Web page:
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Make yourself at home in a place of business

Converting commercial properties into residential properties is not a new trend, but it is certainly increasing due to a number of different factors.

In order to convert a commercial lot to a residential lot, a property has to be zoned to allow for the dual purpose of commercial and residential and, in some cases, local governments push for the change.

Mark Hay Realty Group recently listed a property in Rivervale that has been used as a printing business for more than 14 years, presenting to market as five separate green-titled lots for residential development, with preliminary enquiries to the City of Belmont also showing feasibility for construction of a two to three-storey mixed-use development.

Mark Hay Realty Group Principal Mark Hay said there were a lot of things to consider when converting a commercial property to a residential property.

“We have seen the increasing trend of converting from commercial to residential in suburbs where the demographics have changed and the utilisation of commercial properties is no longer as functional as having it as residential,” he said.

“It is happening in the suburbs where old strip shops like the deli, chemist or newsagencies are being replaced with three, four and five-storey apartment blocks.

“It has been happening in the city for quite some time and is increasing now that people are moving back into the city.”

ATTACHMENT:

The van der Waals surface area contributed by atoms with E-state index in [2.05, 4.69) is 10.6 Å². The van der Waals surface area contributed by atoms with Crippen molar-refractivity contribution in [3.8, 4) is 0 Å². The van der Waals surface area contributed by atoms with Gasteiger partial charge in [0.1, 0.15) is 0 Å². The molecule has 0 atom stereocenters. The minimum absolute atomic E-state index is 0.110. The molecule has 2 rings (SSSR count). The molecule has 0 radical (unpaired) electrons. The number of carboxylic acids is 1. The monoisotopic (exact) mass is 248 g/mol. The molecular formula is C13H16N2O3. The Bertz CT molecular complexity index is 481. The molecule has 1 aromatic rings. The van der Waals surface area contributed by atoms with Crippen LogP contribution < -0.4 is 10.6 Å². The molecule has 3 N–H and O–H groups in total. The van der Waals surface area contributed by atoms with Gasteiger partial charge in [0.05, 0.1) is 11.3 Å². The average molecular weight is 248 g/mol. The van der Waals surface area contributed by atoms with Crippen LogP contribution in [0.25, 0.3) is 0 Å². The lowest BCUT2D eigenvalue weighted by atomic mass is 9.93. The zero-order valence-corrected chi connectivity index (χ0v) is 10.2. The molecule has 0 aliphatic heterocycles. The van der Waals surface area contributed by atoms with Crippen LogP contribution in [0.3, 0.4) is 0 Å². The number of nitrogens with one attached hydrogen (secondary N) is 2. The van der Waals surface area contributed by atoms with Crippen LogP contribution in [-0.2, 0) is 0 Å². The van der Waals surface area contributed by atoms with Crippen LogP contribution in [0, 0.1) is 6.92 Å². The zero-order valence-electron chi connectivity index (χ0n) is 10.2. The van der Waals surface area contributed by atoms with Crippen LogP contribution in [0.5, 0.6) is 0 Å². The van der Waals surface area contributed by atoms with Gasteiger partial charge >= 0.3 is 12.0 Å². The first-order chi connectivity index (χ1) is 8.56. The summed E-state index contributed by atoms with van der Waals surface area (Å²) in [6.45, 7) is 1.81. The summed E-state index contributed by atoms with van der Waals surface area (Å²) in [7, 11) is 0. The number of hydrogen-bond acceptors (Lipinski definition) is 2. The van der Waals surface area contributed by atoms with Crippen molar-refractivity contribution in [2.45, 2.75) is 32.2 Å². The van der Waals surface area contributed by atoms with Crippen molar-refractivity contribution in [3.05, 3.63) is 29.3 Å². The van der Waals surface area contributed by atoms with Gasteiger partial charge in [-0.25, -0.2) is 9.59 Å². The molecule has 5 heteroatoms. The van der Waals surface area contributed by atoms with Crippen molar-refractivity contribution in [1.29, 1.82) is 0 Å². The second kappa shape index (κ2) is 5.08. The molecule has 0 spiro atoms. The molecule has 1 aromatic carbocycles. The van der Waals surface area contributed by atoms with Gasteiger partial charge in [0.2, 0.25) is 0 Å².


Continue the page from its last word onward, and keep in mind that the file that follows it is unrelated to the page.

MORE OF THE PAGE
One of the big pros to converting a property from commercial to residential is the increased building area that comes with it.

“The Rivervale property is a perfect example of this,” Mr Hay said. “The design guidelines say the site coverage will increase significantly if converted from commercial to residential.

“It is about getting better use out of unlocking land that was previously zoned when the demographics were different.”

There will always be a cost-benefit risk factor linked to these kinds of properties.

If the property is already zoned for commercial and residential, great, but if it is still zoned as commercial, you run the risk of not getting approval from the council to convert it to residential.

“The biggest factor that needs to be considered if you are the buyer is that if you are going to get a yield out of it, are you going to be able to make a dollar?,” Mr Hay said. “The rate of return on a commercial square metre is usually higher than a residential square metre, but if you can fit far more residential on there – due to the environment now, where we have a severe rental shortage that will continue for quite some time – it is quite likely that you will get a better return for residential.”

Mr Hay said he had observed the change over a number of years, as the demographics changed and older commercial properties were being converted to residential properties.

“What towns planned 40 years ago won’t necessarily be appropriate in 20 years time,” he said. “It is constantly changing.”

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